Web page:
IMMUNOENDOCRINE RESPONSE TO MARINE CORPS MARTIAL ARTS TRAINING
Jacob A. Siedlik, Jake A. Deckert, Trent J. Herda, Joseph P. Weir, FACSM, Philip M. Gallagher & John P. Vardiman
Department of Health, Sport, and Exercise Science, University of Kansas, Lawrence, Kansas
Military training programs are rigorous and involve periods of intense physical activity in a high psychologically stressful environment. Quantifying the interplay between exposure to acute physical and psychological stress events and the lymphocyte subpopulations in the peripheral circulation may aid the development of training strategies for military and first responder personnel. PURPOSE: This study’s purpose is to map the trajectory of the immunoendocrine response to training in the Marine Corps Martial Arts Program. METHODS: 10 male marines (age 20 ±1.4y, body mass 74.76 ± 8.96kg, height 177.5 ± 7.44cm) were recruited for participation. Subjects were observed 3 times during a 9-week period. Serial blood samples for cortisol, norepinephrine (NE), epinephrine (EPI) and absolute CD4+ and CD8+ cells were collected before training and during the recovery period (Immediate Post, 15, 30, 45 and 60min). Variables were quantified using summary measures (area-under-the-curve (AUC), time to peak value and peak value) and analyzed using RMANOVAs. Pearson product moment correlations were calculated. RESULTS: There were no significant differences across visits for any of the summary or baseline measures. EPI (69±46.54pcg/ml, 70.6±46.12pcg/ml, 58.5±42.57pcg/ml), NE (880.3±670pcg/ml, 886.4±353.22pcg/ml, 874.1±578.12pcg/ml), CD4+ (744.4±182.15cells/ul, 944.9±326.46cells/ul, 900.6±217.58cells/ul), and CD8+ (664.8±204.89cells/ul, 939.1±443.69cells/ul, 833±238.8cells/ul) cells all reached peak values immediately post training. Times to peak value for cortisol (22.02±6.71mcg/dl, 20.91±5.92mcg/dl, 19.66±3.85mcg/dl) were 18, 7.5, and 9 minutes for Visits 1-3 respectively. As the time intervals between blood collections were 15 minutes, these are interpreted as a peak between 15-30min for Visit 1 and peaks between 0-15min for Visits 2-3. For Visits 1 and 2, CD4+ and CD8+ cells were significant correlated (.728, p=.017 and .712, p=.021). CONCLUSION: The lack of significant differences in AUC values across visits suggests the subject’s acute physiological responses to the training stress are not attenuated with repeated exposures. The observed decrease in the CD4/CD8 ratio immediately post training is not associated with an immunosuppressive response but is driven by an increase in CD8+ cells. Future research should investigate signaling molecules that may preferentially mobilize CD8+ cells in response to acute stress exposure.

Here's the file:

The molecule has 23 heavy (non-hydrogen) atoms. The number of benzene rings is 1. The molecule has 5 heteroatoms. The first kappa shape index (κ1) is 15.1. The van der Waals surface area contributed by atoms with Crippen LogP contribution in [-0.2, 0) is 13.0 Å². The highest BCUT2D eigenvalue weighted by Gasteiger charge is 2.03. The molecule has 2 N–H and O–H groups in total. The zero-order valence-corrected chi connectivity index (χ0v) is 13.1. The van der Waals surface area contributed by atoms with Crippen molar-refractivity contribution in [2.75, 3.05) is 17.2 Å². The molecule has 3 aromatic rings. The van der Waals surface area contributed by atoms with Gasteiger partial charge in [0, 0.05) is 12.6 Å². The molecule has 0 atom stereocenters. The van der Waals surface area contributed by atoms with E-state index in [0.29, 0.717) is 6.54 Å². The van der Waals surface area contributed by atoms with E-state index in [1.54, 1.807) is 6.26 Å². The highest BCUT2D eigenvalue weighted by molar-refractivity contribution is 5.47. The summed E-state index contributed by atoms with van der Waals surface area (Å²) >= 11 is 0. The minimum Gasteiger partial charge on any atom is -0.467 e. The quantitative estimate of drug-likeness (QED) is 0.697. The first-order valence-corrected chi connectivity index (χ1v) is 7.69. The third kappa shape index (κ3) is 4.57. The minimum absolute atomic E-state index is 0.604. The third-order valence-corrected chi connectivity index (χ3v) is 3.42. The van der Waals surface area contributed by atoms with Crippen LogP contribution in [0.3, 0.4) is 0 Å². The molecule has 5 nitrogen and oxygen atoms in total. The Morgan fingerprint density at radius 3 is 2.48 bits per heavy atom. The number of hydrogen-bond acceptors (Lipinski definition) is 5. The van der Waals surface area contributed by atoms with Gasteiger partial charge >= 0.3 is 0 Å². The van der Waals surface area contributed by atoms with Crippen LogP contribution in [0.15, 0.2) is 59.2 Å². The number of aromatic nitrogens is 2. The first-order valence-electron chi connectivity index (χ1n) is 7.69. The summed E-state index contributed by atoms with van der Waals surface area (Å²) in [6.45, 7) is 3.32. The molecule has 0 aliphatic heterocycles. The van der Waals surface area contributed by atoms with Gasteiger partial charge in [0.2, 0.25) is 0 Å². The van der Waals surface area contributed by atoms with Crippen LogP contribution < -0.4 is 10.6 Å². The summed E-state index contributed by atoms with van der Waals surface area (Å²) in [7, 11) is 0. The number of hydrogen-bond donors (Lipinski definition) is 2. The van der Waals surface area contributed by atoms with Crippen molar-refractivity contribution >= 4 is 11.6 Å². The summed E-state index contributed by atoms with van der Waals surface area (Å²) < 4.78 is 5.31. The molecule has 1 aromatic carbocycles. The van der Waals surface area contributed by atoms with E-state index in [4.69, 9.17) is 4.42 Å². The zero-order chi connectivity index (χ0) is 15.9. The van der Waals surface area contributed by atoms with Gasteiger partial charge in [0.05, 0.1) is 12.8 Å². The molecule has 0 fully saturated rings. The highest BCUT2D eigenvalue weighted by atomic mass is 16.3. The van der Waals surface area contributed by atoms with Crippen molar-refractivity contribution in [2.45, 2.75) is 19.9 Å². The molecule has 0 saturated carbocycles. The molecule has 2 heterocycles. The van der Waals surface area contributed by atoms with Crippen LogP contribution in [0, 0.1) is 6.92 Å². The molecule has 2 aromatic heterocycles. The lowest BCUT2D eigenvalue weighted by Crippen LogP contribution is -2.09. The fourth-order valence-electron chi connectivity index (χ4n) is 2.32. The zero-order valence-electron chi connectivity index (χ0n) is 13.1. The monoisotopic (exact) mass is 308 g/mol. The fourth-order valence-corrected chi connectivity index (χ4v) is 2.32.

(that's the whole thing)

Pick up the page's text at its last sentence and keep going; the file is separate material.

Supported by a grant through the Office of Naval Research.
Siedlik, JA; Deckert, JA; Herda, TJ; Weir, JP FACSM; Gallagher, PM; and Vardiman, JP
"IMMUNOENDOCRINE RESPONSE TO MARINE CORPS MARTIAL ARTS TRAINING,"
International Journal of Exercise Science: Conference Proceedings:
2, Article 54.
Available at: http://digitalcommons.wku.edu/ijesab/vol11/iss2/54
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